Taking astronomical images can be a very rewarding process—in part because of the gorgeous images you take, but also in part because of all the obstacles that can prevent you from observing the skies. We can protect our telescopes in buildings during the day to keep them clean and dry, but when night comes and we open the domes, the weather becomes our worst enemy. My most recent observing run was plagued by all of these problems, and it was a constant battle to try to collect data.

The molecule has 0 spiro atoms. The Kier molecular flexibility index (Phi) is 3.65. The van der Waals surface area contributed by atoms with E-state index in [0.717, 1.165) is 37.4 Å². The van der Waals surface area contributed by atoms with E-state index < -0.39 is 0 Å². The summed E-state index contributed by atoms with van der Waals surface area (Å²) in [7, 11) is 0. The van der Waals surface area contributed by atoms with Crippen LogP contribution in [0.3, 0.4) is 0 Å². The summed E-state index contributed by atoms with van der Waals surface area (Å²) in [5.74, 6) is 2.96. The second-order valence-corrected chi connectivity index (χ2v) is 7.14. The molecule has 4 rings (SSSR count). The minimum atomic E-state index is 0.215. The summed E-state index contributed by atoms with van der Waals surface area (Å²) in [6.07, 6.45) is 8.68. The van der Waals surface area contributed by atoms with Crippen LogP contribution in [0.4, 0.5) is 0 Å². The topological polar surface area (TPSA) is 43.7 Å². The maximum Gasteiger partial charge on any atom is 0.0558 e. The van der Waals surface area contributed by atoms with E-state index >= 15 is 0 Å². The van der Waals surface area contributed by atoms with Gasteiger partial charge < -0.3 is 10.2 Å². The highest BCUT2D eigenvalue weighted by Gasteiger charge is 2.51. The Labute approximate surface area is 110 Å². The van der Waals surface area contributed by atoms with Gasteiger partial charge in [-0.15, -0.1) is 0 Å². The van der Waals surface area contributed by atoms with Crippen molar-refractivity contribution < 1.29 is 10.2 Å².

The most common obstacle is clouds. Optical telescopes, just like the human eye, cannot see through a cloud. It doesn’t matter how big the telescope is, all you see is gray static in your image. Sometimes you are lucky enough to observe at a telescope situated on top of a mountain that is above any clouds. However, the telescope most IU astronomers use–the WIYN telescope in Arizona–is not quite this high. So instead, while you wait for the clouds to clear, you can busy yourself with other work—for example, I recorded a video for a summer class I am teaching.